An elevated TRAb test at the conclusion of a course of antithyroid drug treatment is highly predictive of relapse of GD. However, the converse, a normal TRAb test, is not predictive of prolonged remission.

Cautions Discusses conditions that may cause diagnostic confusion, including improper specimen collection and handling, inappropriate test selection, and interfering substances

In rare cases, interference due to extremely high titers of antibodies to streptavidin and ruthenium can occur.

Supportive Data

A Mayo method comparison study between this assay and the Kronus TSH Receptor Antibody binding inhibition assay showed an overall agreement between the assays of 96.5% and a calculated Kappa statistic of 0.93.

Clinical Reference Recommendations for in-depth reading of a clinical nature

1. Schott M, Hermsen D, Broecker-Preuss M, et al: Clinical value of the first automated TSH receptor autoantibody assay for the diagnosis of Graves disease: an international multicentre trial. Clin Endocrinol (Oxf). 2009 Oct;71(4):566-573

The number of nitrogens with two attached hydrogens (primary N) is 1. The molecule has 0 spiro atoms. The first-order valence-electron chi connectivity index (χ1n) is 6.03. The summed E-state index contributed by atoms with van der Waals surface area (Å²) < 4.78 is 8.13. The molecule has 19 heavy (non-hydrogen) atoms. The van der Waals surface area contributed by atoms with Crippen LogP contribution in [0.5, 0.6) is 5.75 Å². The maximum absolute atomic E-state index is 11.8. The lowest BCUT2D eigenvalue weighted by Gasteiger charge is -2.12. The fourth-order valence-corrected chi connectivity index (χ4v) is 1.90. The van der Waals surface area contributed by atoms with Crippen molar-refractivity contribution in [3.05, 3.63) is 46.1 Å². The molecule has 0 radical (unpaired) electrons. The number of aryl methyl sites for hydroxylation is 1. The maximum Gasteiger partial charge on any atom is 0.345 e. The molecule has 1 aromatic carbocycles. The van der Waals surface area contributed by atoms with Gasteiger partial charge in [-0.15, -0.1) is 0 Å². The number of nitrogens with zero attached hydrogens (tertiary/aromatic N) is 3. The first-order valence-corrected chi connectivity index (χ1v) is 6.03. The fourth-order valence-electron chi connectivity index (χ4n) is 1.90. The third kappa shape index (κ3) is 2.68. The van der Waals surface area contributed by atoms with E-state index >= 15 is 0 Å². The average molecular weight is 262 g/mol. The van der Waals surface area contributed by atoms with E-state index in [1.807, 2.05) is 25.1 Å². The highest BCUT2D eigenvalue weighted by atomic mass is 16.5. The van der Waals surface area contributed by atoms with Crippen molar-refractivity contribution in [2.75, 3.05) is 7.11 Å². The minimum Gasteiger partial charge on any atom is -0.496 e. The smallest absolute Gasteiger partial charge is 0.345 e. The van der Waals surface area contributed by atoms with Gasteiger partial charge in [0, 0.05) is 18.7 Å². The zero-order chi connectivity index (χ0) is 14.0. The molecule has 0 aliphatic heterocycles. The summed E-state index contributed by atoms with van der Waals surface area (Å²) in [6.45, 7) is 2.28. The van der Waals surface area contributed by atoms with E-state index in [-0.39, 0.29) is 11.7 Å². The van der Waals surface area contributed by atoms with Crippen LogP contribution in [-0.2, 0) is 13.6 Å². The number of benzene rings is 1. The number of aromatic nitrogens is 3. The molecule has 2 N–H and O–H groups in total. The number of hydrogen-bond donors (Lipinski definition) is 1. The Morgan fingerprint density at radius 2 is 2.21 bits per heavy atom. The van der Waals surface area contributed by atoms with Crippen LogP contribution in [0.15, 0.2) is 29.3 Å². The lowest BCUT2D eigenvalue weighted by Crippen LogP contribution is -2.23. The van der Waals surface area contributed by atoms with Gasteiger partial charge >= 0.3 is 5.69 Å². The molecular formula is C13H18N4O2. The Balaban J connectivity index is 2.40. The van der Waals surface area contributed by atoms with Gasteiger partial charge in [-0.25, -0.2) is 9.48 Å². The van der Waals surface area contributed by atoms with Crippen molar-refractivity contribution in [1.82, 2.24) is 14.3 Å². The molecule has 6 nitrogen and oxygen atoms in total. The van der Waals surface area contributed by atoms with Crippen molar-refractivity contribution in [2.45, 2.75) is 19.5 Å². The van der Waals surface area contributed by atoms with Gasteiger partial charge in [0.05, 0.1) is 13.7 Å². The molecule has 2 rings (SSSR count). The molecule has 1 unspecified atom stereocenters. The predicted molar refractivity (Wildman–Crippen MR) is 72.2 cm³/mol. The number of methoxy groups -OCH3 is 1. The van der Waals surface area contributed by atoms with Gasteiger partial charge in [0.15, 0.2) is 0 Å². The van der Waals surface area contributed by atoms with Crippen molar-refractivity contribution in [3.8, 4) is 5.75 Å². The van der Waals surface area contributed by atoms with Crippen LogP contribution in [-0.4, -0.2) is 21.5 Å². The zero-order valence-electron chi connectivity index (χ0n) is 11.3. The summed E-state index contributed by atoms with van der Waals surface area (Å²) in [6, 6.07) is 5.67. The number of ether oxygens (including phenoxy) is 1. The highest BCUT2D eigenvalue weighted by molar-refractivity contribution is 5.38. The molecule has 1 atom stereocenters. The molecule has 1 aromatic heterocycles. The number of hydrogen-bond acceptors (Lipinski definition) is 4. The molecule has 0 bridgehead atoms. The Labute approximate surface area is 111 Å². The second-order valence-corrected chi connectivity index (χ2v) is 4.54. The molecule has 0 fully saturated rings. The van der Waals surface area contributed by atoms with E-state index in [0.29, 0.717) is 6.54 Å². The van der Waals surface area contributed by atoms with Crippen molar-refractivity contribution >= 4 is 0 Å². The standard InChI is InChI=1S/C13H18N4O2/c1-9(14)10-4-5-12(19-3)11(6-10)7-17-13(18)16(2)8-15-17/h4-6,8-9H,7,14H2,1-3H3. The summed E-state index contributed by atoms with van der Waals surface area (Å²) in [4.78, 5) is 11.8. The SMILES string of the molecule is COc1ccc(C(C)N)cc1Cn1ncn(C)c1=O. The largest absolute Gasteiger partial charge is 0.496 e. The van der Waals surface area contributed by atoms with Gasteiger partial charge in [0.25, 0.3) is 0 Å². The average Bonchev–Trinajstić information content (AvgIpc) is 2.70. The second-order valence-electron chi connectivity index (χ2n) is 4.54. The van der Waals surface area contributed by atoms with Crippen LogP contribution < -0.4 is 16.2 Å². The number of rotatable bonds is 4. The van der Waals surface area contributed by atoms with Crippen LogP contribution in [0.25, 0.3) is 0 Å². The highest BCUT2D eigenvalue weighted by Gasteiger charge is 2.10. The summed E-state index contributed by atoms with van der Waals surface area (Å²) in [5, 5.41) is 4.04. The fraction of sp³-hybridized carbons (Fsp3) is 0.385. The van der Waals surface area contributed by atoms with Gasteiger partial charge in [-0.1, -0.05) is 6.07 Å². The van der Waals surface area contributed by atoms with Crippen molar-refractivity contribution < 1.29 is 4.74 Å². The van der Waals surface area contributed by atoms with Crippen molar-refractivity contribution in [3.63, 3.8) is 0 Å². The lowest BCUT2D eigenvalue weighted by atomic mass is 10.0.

2. Hermsen D, Broecker-Preuss M, Casati M, et al: Technical evaluation of the first fully automated assay for the detection of TSH receptor autoantibodies. Clin Chim Acta. 2009 Mar;401(1-2):84-89

3. Diana T, Olivo PD, Kahaly GJ: Thyrotropin receptor blocking antibodies. Horm Metab Res. 2018 Dec;50(12):853-862

4. Kotwal A, Stan M: Thyrotropin receptor antibodies-an overview. Ophthalmic Plast Reconstr Surg. 2018 Jul/Aug; 34(4S Supple 1) S20-S27